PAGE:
Therapeutic Goods Administration warns of ketoacidosis risk
This month, the Australian Department of Health’s Therapeutic Goods Administration (TGA) issued a safety advisory warning type 2 diabetes patients taking Invokana and other SGLT2 inhibitors about the potential risk of developing ketoacidosis, a serious medical condition involving a dangerous building up of blood acids. The Australian Department of Health joins the U.S. Food and Drug Administration (FDA), Health Canada, and the European Medicines Agency among the growing list of health agencies issuing similar safety warnings concerning Invokana and other SGLT2 inhibitors.
Ketoacidosis is a potentially life threatening condition. Ketoacidosis occurs when the body cannot produce enough insulin to properly metabolize blood acids (ketones), causing the blood’s pH to drop to possibly deadly levels. Ketoacidosis can result in diabetic coma, swelling of the brain and, if left untreated, death.
SGLT2 inhibitors treat type 2 diabetes by forcing the kidneys to expel excess glucose (sugar) through urine. Prescribing information for Invokana warns users they may be susceptible to urinary tract infections and hypotension. Due to its effect on renal function, some medical experts suspect Invokana may lead to potentially serious kidney problems.
The TGA’s safety advisory encourages consumers and healthcare professionals to report any issues associated with taking Invokana. The TGA advises patients to be vigilant for signs of ketoacidosis and immediately seek medical attention if they experience abdominal pain, nausea, vomiting, anorexia, excessive thirst, difficulty breathing, confusion, unusual fatigue or sleepiness.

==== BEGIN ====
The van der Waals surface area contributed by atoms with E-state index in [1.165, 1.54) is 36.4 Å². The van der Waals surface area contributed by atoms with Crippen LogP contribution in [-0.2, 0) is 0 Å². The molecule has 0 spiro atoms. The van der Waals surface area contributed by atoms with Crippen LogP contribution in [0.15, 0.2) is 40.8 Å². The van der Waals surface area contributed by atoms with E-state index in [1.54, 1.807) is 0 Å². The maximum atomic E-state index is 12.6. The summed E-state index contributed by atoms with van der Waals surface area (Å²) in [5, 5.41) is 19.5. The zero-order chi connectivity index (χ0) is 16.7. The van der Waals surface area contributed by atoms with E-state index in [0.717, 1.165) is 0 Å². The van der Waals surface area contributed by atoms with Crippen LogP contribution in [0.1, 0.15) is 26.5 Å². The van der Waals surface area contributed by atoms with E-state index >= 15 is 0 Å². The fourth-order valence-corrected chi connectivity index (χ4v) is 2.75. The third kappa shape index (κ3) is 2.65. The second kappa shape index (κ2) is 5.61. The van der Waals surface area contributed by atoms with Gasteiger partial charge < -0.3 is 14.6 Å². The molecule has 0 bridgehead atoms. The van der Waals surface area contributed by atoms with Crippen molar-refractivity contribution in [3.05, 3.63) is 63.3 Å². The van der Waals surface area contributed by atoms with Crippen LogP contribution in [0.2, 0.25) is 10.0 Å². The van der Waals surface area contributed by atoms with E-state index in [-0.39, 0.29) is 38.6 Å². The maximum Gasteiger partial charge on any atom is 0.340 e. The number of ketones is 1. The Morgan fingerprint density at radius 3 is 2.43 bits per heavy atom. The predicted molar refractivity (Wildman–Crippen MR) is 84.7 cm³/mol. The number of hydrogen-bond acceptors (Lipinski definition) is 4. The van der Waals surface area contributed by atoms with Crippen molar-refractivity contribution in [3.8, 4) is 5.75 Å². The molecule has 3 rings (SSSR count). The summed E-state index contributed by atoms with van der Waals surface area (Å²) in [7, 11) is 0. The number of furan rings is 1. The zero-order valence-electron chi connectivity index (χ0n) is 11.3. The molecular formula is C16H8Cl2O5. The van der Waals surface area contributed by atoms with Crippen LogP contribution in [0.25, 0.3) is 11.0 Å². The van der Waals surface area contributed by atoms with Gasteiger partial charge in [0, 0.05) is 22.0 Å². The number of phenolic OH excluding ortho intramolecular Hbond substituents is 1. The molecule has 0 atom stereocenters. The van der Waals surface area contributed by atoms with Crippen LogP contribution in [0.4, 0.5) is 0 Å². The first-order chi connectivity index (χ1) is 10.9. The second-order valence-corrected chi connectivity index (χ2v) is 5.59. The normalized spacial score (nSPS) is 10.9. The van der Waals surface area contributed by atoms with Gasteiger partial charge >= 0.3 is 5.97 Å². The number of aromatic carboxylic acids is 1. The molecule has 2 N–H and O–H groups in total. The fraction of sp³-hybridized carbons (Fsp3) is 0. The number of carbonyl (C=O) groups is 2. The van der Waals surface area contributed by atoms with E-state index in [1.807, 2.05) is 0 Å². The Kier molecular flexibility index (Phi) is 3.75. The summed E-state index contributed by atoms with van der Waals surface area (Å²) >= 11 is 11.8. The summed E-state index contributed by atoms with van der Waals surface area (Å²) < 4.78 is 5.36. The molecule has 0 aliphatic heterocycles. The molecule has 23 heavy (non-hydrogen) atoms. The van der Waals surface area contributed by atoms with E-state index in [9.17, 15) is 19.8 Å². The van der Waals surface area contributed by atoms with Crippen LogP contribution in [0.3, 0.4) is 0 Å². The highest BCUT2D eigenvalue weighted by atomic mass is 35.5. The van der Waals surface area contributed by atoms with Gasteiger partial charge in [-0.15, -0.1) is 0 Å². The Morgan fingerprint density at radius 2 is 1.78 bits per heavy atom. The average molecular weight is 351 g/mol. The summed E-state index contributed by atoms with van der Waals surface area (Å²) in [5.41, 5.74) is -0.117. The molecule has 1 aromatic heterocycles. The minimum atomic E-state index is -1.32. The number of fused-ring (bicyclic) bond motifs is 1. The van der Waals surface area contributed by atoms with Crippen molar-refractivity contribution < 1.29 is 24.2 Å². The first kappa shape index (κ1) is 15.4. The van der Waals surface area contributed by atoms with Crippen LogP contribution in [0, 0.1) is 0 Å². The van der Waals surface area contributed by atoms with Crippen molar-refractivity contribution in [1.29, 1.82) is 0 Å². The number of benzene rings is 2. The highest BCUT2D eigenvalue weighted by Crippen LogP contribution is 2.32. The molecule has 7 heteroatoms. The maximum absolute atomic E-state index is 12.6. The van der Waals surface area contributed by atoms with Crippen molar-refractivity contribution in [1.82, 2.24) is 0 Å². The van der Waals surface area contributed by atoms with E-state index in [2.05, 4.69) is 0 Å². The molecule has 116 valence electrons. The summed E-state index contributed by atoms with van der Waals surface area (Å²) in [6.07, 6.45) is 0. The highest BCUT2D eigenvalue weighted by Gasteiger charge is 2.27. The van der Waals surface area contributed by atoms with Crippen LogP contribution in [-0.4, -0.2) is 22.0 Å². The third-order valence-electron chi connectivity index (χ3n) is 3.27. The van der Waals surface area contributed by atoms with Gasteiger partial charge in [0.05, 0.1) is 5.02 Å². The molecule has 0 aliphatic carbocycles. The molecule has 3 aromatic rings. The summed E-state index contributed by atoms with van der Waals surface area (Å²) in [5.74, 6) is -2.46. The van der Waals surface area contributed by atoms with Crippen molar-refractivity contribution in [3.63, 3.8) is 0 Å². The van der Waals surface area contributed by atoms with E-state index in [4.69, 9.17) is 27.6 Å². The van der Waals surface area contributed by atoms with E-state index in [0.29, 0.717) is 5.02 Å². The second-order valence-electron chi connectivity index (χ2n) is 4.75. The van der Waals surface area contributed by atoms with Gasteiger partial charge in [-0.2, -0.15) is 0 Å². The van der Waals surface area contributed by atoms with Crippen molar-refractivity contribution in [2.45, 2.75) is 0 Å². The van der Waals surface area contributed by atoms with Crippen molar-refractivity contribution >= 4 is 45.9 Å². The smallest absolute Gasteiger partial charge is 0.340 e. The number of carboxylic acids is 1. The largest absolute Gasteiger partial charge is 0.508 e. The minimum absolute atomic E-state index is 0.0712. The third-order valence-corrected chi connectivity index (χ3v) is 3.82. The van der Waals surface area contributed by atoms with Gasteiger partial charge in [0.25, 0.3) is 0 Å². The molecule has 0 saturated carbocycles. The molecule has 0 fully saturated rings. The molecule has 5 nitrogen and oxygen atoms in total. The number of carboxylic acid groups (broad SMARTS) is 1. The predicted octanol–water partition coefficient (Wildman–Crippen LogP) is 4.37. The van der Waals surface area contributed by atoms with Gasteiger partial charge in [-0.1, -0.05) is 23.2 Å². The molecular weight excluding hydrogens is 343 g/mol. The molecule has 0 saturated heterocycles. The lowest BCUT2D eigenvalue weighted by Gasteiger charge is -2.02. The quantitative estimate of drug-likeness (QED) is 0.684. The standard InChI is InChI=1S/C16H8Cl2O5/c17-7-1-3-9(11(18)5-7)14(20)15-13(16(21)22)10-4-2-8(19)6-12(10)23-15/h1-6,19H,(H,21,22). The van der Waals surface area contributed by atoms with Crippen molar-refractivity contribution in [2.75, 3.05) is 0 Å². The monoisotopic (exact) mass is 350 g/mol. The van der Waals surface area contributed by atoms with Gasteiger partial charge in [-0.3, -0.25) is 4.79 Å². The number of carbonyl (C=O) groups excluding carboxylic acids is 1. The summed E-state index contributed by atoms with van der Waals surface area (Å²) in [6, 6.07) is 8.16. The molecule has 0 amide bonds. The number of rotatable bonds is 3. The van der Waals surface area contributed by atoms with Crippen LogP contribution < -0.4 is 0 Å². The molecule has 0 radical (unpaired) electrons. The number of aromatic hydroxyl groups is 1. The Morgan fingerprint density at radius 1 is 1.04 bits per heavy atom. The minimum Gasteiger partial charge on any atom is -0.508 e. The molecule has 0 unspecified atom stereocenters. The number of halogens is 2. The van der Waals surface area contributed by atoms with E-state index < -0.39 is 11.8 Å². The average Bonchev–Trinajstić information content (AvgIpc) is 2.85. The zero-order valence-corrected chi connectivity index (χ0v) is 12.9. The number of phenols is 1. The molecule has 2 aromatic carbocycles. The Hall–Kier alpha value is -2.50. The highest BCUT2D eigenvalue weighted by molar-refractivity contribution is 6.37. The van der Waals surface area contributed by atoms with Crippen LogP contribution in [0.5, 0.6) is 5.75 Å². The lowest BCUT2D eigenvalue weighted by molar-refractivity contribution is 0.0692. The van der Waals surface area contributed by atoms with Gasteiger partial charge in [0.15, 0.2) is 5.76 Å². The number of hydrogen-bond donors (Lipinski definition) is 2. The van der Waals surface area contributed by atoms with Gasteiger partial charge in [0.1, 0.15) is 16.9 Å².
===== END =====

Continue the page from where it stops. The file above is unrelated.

In May 2015, the U.S. FDA issued a Drug Safety Communication to Invokana users in the U.S. The Drug Safety Communication warned type 2 diabetes patients taking Invokana the drug may also cause kidney problems and increase levels of bad cholesterol. Medical journals have also raised questions about Invokana potentially leading to an increased risk of heart attack, stroke, and bone fractures.
While there has been no FDA recall for Invokana, The Cochran Firm, D.C. is actively monitoring the situation and investigating claims of serious injuries suffered by Invokana users. If you or a loved one suffered a serious injury while taking Invokana to treat type 2 diabetes, contact The Cochran Firm, D.C. for a free legal consultation about your case. Strict deadlines apply so please contact us at your earliest convenience.